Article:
Together for Justice Holds Saudi Arabia Responsible for Deported Egyptian Political Dissidents’ Safety

Together for Justice held the Saudi authorities responsible for the lives of the Egyptian dissident Ayman Shahoum and another unidentified citizen after being forcibly deported to Egypt, where they are facing trial for their political activism.

Ayman Shahoum, 61, had been living in Saudi Arabia’s capital of Riyadh since 2014 where he taught Arabic at a private school, when in May the authorities called him to report to the police station. Since then, he was held in Saudi jails.

Mahmoud, his son, said Saudi authorities had deported his father along with another Egyptian citizen to Cairo on 20 September. No information has been released over their fate since then.

He further pointed out that his family had suffered a lot as part of the Egyptian collective punishment policy, saying that his father was jailed several times during the era of former president Hosni Mubarak over his political views.

Mahmoud posted a distress appeal on his Facebook account, calling for disclosing his father’s fate, and holding the Saudi authorities responsible for his safety.

“My father, Ayman Shahoum, was deported today from Saudi Arabia to Egypt after 112-day detention in Saudi jails.”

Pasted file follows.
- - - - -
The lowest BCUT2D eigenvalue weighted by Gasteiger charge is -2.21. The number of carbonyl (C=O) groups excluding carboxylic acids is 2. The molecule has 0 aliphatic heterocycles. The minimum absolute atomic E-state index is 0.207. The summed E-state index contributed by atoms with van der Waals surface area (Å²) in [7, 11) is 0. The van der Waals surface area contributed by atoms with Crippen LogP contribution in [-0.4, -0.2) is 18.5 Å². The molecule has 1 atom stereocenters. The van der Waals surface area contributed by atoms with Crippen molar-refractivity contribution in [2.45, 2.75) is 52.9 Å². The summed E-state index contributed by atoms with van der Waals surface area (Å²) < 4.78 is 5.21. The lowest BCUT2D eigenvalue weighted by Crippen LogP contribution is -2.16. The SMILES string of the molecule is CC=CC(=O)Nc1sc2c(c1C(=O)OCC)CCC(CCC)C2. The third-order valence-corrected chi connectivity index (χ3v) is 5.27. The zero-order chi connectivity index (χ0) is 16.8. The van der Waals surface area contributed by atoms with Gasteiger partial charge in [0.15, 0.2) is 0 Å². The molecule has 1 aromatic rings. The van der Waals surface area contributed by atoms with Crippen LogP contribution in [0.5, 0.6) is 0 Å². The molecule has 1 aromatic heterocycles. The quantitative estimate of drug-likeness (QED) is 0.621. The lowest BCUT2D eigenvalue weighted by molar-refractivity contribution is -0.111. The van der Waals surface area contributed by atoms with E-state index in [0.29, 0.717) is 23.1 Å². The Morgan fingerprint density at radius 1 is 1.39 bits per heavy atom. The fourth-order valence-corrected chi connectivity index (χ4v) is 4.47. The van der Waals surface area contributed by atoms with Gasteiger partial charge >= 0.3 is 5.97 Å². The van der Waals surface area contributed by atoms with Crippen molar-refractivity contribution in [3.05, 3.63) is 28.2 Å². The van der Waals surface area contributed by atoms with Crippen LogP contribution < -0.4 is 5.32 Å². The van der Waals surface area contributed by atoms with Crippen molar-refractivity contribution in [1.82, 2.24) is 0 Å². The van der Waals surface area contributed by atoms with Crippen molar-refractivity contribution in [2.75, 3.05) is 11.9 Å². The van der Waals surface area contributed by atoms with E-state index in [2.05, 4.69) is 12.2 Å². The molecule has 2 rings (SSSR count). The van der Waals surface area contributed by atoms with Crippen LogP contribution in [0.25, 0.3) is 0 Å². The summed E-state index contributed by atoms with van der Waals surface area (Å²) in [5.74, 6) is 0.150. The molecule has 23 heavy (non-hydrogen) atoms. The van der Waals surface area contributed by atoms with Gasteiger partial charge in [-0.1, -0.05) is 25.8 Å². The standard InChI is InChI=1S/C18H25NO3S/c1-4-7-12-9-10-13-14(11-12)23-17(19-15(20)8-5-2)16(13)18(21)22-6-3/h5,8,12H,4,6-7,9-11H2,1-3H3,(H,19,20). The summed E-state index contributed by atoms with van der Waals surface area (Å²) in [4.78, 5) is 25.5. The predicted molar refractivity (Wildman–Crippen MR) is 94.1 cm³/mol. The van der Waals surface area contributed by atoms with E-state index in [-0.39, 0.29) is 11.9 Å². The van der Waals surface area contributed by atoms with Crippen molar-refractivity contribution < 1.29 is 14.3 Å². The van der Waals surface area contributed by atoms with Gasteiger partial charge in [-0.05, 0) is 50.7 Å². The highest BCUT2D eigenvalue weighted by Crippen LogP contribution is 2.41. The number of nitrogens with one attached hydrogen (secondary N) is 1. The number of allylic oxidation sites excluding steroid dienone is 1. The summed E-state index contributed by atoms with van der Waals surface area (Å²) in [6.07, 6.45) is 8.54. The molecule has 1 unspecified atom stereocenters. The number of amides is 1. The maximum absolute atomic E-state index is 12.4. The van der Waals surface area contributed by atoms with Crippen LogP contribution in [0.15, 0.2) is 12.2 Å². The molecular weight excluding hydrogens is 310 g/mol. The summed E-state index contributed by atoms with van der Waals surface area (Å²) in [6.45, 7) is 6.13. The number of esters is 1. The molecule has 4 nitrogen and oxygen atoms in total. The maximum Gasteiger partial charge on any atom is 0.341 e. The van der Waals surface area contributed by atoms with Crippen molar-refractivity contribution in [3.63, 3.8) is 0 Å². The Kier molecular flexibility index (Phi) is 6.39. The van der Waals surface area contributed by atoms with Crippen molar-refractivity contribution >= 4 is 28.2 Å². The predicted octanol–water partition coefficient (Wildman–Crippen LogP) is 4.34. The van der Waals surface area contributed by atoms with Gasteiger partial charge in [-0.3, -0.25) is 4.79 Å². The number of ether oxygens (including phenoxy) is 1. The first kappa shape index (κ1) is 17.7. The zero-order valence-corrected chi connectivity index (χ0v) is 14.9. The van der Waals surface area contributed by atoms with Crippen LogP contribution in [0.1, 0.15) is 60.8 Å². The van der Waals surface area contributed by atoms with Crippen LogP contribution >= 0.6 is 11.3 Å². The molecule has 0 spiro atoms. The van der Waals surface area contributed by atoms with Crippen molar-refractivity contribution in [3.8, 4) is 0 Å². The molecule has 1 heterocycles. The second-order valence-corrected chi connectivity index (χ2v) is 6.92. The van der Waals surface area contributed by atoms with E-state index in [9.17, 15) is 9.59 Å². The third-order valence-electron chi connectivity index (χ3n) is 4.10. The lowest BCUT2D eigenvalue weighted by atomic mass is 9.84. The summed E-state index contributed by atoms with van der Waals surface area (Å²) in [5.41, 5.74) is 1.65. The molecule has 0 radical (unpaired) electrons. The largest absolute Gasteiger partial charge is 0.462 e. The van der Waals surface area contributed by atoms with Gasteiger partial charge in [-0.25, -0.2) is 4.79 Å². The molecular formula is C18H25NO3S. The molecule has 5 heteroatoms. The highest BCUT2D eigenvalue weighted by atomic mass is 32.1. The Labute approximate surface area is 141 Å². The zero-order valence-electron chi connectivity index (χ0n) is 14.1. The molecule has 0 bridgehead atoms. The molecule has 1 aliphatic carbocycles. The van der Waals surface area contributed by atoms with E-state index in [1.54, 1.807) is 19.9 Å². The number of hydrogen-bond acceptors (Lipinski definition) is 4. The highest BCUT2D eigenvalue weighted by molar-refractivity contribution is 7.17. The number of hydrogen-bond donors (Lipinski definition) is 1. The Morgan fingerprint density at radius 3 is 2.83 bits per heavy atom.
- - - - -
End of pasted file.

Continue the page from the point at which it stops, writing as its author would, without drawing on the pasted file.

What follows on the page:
“The Egyptian regime knows no mercy,” Mahmoud wrote.

“A regime of a sole opinion, and [he] who has another differing opinion will be jailed even if he travelled to another country, they will chase him in his exile.”

“I can’t imagine what his feelings are right now. He was confident in his exile and suddenly he was arrested and deported to a country of injustice.”

“My father is forcibly disappeared and we do not know anything about his fate as there is no way of communication.”

Together for Justice stresses that the Saudi authorities are involved along with the Egyptian regime in violating international laws that state no person shall be extradited to another state where they would face a real risk of torture or other forms of ill-treatment or punishment, which is the case of Ayman Shahoum and his colleague.

There were currently more than 65,000 political prisoners in Egyptian jails, including women, elderly and minors. Most of them were subjected to forced disappearance, torture, and other cruel ill-treatment.

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